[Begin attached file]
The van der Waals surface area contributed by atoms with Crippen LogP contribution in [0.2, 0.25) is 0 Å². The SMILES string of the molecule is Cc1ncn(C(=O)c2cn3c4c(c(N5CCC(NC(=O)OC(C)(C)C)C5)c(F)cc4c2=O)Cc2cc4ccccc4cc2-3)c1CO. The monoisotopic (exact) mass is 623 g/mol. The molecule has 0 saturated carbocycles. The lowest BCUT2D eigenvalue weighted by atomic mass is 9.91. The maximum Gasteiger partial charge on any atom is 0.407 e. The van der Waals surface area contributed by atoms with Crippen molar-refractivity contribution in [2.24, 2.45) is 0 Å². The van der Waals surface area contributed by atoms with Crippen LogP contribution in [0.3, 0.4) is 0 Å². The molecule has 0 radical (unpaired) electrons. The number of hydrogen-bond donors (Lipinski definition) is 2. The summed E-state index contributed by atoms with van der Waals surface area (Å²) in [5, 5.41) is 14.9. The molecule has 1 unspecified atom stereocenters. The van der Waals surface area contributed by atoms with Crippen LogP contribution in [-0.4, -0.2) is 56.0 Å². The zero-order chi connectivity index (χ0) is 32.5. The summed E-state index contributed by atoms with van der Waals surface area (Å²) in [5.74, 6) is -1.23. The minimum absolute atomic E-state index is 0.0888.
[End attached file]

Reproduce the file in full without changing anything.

The van der Waals surface area contributed by atoms with Crippen LogP contribution in [0.2, 0.25) is 0 Å². The SMILES string of the molecule is Cc1ncn(C(=O)c2cn3c4c(c(N5CCC(NC(=O)OC(C)(C)C)C5)c(F)cc4c2=O)Cc2cc4ccccc4cc2-3)c1CO. The monoisotopic (exact) mass is 623 g/mol. The molecule has 0 saturated carbocycles. The lowest BCUT2D eigenvalue weighted by atomic mass is 9.91. The maximum Gasteiger partial charge on any atom is 0.407 e. The van der Waals surface area contributed by atoms with Crippen molar-refractivity contribution in [2.24, 2.45) is 0 Å². The van der Waals surface area contributed by atoms with Crippen LogP contribution in [0.3, 0.4) is 0 Å². The molecule has 0 radical (unpaired) electrons. The number of hydrogen-bond donors (Lipinski definition) is 2. The summed E-state index contributed by atoms with van der Waals surface area (Å²) in [5, 5.41) is 14.9. The molecule has 1 unspecified atom stereocenters. The van der Waals surface area contributed by atoms with Crippen LogP contribution in [-0.4, -0.2) is 56.0 Å². The zero-order chi connectivity index (χ0) is 32.5. The summed E-state index contributed by atoms with van der Waals surface area (Å²) in [5.74, 6) is -1.23. The minimum absolute atomic E-state index is 0.0888.